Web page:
Some years back I taught a middle school English class. One of my 13-year-old students stated without embarrassment that she didn’t see the point in learning to spell well, since her laptop spell-checked her writing and her smart phone auto-corrected her texting. The other students generally were of the same mindset.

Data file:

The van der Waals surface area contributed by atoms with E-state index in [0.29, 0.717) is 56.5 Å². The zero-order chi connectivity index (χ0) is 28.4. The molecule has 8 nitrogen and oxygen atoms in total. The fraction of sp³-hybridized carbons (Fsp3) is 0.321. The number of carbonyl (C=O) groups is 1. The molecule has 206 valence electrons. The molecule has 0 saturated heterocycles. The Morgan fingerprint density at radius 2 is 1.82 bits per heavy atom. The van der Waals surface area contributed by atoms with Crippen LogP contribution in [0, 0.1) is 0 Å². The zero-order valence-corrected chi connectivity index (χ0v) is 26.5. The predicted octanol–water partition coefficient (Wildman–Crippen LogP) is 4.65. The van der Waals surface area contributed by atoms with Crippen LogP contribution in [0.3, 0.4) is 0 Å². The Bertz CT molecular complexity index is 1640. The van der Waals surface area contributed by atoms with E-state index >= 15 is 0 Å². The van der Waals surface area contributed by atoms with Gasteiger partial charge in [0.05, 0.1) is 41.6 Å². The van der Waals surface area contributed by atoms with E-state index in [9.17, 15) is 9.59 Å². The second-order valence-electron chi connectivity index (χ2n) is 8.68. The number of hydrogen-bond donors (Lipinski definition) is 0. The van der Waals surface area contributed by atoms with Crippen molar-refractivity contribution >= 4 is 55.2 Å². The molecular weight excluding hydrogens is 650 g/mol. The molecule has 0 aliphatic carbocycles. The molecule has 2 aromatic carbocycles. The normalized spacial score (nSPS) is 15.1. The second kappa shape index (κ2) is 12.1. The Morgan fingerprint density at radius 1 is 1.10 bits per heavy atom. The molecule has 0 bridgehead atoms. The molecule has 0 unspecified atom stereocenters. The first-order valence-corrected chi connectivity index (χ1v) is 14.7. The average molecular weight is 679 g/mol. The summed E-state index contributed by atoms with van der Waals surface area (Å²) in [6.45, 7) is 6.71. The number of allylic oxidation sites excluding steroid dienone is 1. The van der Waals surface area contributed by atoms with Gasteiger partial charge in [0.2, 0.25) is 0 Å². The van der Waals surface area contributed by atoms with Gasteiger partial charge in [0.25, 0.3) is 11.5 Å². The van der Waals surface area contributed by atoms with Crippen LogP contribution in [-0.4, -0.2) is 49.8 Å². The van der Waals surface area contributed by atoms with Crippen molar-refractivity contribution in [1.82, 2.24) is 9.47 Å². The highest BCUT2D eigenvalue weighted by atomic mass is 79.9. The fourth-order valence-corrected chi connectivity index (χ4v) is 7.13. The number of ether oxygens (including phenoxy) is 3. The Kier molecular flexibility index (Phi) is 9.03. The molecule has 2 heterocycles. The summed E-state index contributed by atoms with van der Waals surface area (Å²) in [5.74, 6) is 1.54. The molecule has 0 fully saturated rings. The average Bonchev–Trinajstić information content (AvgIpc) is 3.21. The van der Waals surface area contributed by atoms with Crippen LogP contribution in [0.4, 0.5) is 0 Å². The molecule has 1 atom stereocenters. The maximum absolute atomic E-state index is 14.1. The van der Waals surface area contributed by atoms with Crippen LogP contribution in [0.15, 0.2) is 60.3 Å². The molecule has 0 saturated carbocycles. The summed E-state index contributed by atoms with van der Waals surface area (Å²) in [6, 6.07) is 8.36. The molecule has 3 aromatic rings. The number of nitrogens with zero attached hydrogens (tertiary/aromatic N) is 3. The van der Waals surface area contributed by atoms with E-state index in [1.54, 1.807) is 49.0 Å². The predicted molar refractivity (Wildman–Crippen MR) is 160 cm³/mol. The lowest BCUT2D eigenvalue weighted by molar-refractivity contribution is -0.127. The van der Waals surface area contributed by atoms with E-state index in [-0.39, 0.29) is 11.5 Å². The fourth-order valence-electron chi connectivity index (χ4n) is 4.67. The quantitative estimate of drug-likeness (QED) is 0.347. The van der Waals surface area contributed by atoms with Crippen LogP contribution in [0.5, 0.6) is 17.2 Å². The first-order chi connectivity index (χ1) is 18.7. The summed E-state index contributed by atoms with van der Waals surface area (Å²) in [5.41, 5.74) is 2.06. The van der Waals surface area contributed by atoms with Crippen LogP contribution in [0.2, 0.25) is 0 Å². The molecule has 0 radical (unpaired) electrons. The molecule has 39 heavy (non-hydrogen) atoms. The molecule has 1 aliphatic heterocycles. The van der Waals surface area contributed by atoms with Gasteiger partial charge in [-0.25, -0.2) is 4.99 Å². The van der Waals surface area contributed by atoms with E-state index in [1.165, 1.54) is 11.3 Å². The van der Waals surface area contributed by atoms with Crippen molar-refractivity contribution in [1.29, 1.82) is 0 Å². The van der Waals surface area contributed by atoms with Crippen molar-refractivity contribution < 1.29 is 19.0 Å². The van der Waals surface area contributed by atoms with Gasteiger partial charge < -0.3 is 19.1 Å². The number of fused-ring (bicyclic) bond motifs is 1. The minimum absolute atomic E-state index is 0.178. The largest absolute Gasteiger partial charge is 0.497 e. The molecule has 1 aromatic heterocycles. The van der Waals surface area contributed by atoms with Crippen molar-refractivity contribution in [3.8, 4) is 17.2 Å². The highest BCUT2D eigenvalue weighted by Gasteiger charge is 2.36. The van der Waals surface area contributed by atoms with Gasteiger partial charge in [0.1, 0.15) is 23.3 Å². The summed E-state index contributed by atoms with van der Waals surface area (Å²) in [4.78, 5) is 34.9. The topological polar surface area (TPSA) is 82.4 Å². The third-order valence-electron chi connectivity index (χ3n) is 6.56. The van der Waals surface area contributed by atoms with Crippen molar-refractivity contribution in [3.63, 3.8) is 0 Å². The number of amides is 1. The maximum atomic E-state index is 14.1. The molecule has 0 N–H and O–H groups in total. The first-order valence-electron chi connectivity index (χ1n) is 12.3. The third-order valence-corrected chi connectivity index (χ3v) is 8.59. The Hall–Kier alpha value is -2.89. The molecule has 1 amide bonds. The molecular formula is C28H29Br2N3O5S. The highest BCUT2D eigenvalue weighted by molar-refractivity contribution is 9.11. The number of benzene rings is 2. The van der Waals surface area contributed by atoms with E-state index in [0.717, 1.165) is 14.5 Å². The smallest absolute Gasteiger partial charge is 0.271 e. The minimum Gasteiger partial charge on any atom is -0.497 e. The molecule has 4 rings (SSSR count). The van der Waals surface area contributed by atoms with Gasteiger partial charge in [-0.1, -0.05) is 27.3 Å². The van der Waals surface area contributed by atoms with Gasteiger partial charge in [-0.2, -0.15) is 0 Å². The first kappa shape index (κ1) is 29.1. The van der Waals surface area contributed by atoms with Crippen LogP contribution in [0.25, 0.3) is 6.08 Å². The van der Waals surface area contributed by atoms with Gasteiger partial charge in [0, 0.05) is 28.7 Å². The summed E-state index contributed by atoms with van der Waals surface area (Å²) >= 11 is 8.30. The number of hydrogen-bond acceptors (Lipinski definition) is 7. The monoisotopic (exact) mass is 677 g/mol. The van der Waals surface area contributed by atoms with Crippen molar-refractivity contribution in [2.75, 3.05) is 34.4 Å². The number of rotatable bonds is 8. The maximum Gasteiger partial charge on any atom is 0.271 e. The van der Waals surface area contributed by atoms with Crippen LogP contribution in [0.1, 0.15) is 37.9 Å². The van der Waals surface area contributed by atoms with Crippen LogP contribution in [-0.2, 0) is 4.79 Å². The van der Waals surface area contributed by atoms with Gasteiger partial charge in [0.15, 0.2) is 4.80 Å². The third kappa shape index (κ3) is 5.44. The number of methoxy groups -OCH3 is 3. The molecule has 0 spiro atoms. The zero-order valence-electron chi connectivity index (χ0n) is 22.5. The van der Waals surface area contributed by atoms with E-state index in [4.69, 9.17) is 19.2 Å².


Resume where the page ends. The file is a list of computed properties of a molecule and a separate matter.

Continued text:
New technology changes our relationship to the written word and to language itself. William Caxton, who himself introduced the world-transforming printing press to England in the 15th century, complained that “our language now used varyeth ferre from that whiche was used and spoken whan I was borne.” It’s futile trying to preserve a language in amber; the only language that isn’t in flux is a dead one. But the technology accelerated the change, just as today’s technology has exponentially accelerated greater change.